The Unser family is loaded with automotive talent, and few epitomized that quite as deeply as Bobby Unser. In his decades-long career, the Colorado native crushed stunning records at the Pikes Peak International Hill Climb (dubbed “Unser’s Peak” due to the family’s massive success there), won three Indianapolis 500 events, secured two Champ Car Championships, entered two Formula One races and tried his hand at NASCAR racing. And that only skims the surface. Unser has sadly died at age 87.
The Unser family confirmed that Bobby Unser died of natural causes at his home in Albuquerque, New Mexico on May 2, 2021, as per Associated Press reporter Jenna Fryer.
Unser’s story is one of larger-than-life proportions. His first championship came in 1950, at the age of 15, when he took home victory in the Southwest Modified Stock Cars series. After a brief stint in the Air Force, Unser debuted again at Pikes Peak, where he finished fifth overall. The following year, he took victory at the Peak.
Despite suffering the loss of his brother Jerry Unser in a crash at the 1959 Indianapolis 500, Bobby Unser set out to show the world what he was made of. His resume soon swelled:
- 13 championships at Pikes Peak, including six straight titles from 1958 to 1963
- USAC National Champion in 1968 and 1974
- Indy 500 winner, 1968, 1975, 1981
- The first driver to race at over 170 mph at the Indy 500
- Fastest Indy 500 qualifying time in 1972 at 195.95 mph
- International Race of Champions winner, 1975
- Inductees into the Indianapolis Motor Speedway Hall of Fame, the International Motorsports Hall of Fame, the National Sprint Car Hall of Fame, the Colorado Sports Hall of Fame, and the Motorsport Hall of Fame of America
The key to the family’s success at Pikes Peak? It was simple, Unser told Speed Sport Magazine:
The Albuquerque Unsers looked at technology in a different way, and we invented ways that were different than anything the Hill Climb had seen before. We did it with handmade ways instead of money. We figured out ways to drive mountain roads and engineer cars to get more traction, and tires that would work better at Pikes Peak that ended up being part of history as far as engineering went.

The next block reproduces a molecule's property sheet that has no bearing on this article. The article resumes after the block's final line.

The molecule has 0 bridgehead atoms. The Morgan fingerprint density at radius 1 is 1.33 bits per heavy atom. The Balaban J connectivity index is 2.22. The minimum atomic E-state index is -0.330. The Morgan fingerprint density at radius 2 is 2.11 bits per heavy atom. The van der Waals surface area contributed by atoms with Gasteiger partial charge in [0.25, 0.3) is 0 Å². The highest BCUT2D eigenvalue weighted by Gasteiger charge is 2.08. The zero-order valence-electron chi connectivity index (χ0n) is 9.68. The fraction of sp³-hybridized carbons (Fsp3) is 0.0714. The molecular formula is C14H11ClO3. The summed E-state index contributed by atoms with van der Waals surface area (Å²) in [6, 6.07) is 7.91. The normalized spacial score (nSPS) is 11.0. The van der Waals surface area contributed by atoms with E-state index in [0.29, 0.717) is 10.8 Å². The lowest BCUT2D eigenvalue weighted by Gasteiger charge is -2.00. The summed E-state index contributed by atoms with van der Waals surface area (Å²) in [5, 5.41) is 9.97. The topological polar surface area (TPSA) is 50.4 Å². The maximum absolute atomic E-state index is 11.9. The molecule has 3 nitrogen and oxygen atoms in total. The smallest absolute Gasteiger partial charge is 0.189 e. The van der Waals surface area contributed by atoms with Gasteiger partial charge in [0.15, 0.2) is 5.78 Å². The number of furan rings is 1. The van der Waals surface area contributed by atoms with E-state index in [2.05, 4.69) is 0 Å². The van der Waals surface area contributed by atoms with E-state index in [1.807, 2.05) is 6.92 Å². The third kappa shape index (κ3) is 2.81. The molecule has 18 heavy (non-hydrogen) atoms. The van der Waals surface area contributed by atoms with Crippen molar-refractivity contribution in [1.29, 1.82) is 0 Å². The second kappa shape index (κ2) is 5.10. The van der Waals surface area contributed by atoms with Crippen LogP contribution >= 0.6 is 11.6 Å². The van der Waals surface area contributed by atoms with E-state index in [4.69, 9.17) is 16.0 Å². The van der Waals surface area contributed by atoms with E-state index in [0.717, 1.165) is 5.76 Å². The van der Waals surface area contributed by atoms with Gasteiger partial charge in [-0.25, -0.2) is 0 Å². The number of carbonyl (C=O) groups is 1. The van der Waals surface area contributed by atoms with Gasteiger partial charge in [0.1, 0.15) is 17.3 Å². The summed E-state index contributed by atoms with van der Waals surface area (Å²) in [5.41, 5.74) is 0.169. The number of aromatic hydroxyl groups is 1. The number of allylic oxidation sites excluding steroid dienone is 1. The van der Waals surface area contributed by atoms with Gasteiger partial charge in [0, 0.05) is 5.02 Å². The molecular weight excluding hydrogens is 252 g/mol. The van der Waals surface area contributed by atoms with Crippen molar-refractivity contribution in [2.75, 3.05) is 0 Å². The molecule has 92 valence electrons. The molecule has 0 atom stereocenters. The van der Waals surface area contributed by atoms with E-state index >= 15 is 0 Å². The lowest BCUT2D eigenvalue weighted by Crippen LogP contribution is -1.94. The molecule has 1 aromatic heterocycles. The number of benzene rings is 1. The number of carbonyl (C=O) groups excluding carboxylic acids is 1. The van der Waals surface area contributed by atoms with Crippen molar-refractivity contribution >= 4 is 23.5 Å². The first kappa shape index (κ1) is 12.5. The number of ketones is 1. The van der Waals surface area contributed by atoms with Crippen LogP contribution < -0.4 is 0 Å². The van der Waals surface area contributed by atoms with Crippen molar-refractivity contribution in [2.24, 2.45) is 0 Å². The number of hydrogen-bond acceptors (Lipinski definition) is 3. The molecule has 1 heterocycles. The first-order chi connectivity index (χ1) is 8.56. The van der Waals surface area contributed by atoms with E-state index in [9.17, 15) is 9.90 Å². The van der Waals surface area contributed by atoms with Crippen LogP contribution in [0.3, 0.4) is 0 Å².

One of the more illustrative engineering examples was the Unser family mixing walnut shells into their tire compounds. As they sped up the mountain, the shells would fly out, leaving a tire surface that looked like a sponge and better retained grip on the course’s unpredictable terrain. That’s just one of the reasons why The Henry Ford Museum pegged Unser as a “visionary on innovation.”
His racing achievements aside, Unser was beloved in the racing community for his freewheeling personality and incredible stories. He was at the helm of the controversial Indy 500 finish, in which he was stripped of and then re-awarded his victory after passing eight cars during a caution — a controversy so potent that he opted to retire. In 1986, he came out of retirement with the explicit desire to crush Michèle Mouton’s Pikes Peak victory because he couldn’t allow a foreign woman in a foreign car to take that title from the Unsers. And more recently, his wild stories — that included wheeling a turkey around grocery stores looking for women to cook it for him as a means of seduction — have entertained many fans via the Dinner with Racers podcast.